Qatar's 'repressive' press law sparks international outcry

The new provisions are "a blatant breach of international human rights law,” said Amnesty International.
Wednesday 22/01/2020
A portrait of Qatar's Emir Sheikh Tamim bin Hamad Al-Thani  in Doha. (AFP)
A portrait of Qatar's Emir Sheikh Tamim bin Hamad Al-Thani in Doha. (AFP)

LONDON - A new Qatari law restricting freedom of expression and the work of media professionals has triggered a huge international outcry, especially among rights organisations.

The law, issued by Qatari Emir Sheikh Tamim bin Hamad Al-Thani and published in Qatar’s Official Gazette on January 19, includes a new provision authorising the detention of  “anyone who broadcasts, publishes, or republishes false or biased rumours, statements, or news, or inflammatory propaganda, domestically or abroad, with the intent to harm national interests, stir up public opinion, or infringe on the social system or the public system of the state.”

Freedom of expression and human rights advocates expressed concern that Qatar, which often portrays itself as a leader in press freedoms in the region, is enacting a legislative framework that enables authorities to effectively crack down on any form of criticism or dissent. The law’s vague provisions, they say, can offer the state a pretext to prosecute legitimate free expression and press activities. 

“This law effectively signals a worrying regression from commitments made two years ago to guarantee the right to freedom of expression,” said Lynn Maalouf, research director for Amnesty International’s Middle East branch. “Qatar already has a host of repressive laws, but this new legislation deals another bitter blow to freedom of expression in the country and is a blatant breach of international human rights law.”
 
“It is deeply troubling that the Qatari Emir is passing legislation that can be used to silence peaceful critics. Qatar’s authorities should be repealing such laws, in line with their international legal obligations, not adding more of them,” she added.

Qatar signed the International Covenant on Civil and Political Rights last year, which includes commitments to uphold freedom of expression

According to rights advocates, the sentencing guidelines are also disproportionate. “Biased” reporting, for instance, is punishable by up to five years in prison and a fine of more than $25,000 US dollars.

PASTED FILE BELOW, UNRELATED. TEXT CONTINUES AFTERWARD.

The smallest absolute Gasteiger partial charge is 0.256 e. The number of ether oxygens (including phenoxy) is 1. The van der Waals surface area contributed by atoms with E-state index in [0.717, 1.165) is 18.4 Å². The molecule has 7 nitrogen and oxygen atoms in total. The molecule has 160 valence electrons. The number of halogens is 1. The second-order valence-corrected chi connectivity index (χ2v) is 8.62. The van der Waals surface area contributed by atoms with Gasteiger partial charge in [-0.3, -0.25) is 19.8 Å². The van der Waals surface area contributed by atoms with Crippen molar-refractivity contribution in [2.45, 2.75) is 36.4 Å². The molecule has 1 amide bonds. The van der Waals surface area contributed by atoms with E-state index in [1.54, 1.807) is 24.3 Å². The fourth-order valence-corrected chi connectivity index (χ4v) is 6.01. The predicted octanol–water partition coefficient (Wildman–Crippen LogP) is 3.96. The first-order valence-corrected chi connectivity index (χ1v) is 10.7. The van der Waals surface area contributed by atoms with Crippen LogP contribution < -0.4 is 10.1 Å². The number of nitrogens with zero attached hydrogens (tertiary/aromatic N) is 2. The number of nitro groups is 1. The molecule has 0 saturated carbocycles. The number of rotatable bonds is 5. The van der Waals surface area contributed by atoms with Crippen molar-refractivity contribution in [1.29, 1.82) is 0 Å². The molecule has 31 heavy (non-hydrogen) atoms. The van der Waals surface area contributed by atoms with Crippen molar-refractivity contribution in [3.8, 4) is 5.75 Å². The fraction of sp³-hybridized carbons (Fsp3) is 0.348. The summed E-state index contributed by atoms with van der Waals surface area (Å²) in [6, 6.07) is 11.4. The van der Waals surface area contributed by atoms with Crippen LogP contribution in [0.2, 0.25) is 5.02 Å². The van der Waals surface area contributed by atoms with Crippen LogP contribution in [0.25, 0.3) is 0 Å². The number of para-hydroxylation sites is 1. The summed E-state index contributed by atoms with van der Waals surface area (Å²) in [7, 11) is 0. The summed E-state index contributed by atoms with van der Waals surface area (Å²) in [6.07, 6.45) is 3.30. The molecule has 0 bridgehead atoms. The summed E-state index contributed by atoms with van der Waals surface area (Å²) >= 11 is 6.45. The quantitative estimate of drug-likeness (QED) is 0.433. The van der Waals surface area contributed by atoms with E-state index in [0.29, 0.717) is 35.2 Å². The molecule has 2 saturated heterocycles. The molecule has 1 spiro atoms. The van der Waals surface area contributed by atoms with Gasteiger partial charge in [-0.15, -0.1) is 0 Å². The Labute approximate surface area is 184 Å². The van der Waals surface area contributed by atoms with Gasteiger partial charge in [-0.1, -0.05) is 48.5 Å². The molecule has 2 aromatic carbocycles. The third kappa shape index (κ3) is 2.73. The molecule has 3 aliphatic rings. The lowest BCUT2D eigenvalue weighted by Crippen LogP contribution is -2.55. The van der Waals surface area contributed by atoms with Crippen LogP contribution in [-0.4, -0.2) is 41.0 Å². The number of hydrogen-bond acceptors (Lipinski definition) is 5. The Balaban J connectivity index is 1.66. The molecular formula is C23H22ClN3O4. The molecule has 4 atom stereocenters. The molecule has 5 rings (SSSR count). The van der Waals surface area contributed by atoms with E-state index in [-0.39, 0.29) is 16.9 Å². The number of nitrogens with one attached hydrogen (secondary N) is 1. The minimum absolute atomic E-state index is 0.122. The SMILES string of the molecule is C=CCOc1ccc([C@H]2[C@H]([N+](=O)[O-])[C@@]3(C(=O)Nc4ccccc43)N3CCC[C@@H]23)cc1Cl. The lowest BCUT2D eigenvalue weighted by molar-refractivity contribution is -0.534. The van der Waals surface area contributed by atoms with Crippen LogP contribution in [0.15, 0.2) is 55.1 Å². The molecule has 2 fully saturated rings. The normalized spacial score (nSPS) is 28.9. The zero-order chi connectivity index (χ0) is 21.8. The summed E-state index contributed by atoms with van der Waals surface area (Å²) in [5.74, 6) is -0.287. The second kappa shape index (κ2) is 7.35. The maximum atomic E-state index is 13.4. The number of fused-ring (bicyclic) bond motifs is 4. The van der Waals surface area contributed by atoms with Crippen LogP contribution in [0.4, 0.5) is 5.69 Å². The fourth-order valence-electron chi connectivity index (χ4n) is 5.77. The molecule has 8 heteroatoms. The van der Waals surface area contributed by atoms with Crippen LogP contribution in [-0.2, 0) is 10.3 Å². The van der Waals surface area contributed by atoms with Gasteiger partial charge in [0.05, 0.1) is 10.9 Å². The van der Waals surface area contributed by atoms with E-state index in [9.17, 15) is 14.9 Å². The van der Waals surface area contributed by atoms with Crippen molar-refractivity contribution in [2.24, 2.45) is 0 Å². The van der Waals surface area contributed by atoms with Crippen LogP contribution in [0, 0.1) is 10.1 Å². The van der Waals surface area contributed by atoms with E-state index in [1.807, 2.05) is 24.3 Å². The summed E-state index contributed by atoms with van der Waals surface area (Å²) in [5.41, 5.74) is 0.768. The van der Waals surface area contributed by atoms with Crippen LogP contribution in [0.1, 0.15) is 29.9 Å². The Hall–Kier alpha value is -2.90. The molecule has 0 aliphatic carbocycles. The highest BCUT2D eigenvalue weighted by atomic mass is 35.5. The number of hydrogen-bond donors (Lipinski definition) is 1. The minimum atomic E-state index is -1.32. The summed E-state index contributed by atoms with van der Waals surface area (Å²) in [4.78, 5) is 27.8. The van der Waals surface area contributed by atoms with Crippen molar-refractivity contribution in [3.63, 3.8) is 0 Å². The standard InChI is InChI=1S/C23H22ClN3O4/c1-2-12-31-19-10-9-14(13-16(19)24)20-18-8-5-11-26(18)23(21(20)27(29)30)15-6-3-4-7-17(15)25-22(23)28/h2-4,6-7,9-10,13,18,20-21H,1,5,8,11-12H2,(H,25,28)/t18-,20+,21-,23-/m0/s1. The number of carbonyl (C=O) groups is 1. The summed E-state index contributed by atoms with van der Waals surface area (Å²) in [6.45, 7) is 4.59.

New York-based Human Rights Watch said January 22 that it "considers the new law a significant setback for freedom of expression in Qatar and a violation of Qatar’s obligations under the International Covenant on Civil and Political Rights (ICCPR), which it recently ratified to international praise." 

“Qatar’s commitment to human rights needs to be about more than just getting international applause,” said Michael Page, deputy Middle East director at Human Rights Watch.  “The authorities need to actually apply the treaties they join and reform their laws to better protect free speech and other basic rights.”

Pre-existing legislation include Qatar’s 2014 cybercrimes law, which criminalises the dissemination of “false news” on the internet and provides a maximum of three years in prison for anyone convicted of posting online content that “violates social values or principles,” or “insults or slanders others,” points out Human Rights Watch January 22. 

Al Raya newspaper, which broke the story Qatar’s new legislation prior to its official publication, even felt compelled to withdraw its news article. 

"We apologize to our readers for the polemic about the penal code amendments received by Al Raya from unofficial sources and which it published without checking with competent parties. It should be known that we have deleted the information from our website and social media accounts,” said the newspaper. 

Senior Middle East and North Africa Researcher Justin Shilad at the New York based Committee to Protect Journalists (CPJ) said: “Qatar should rescind this repressive law and focus instead on legislation that enshrines press freedom in line with its international human rights law commitments.”

5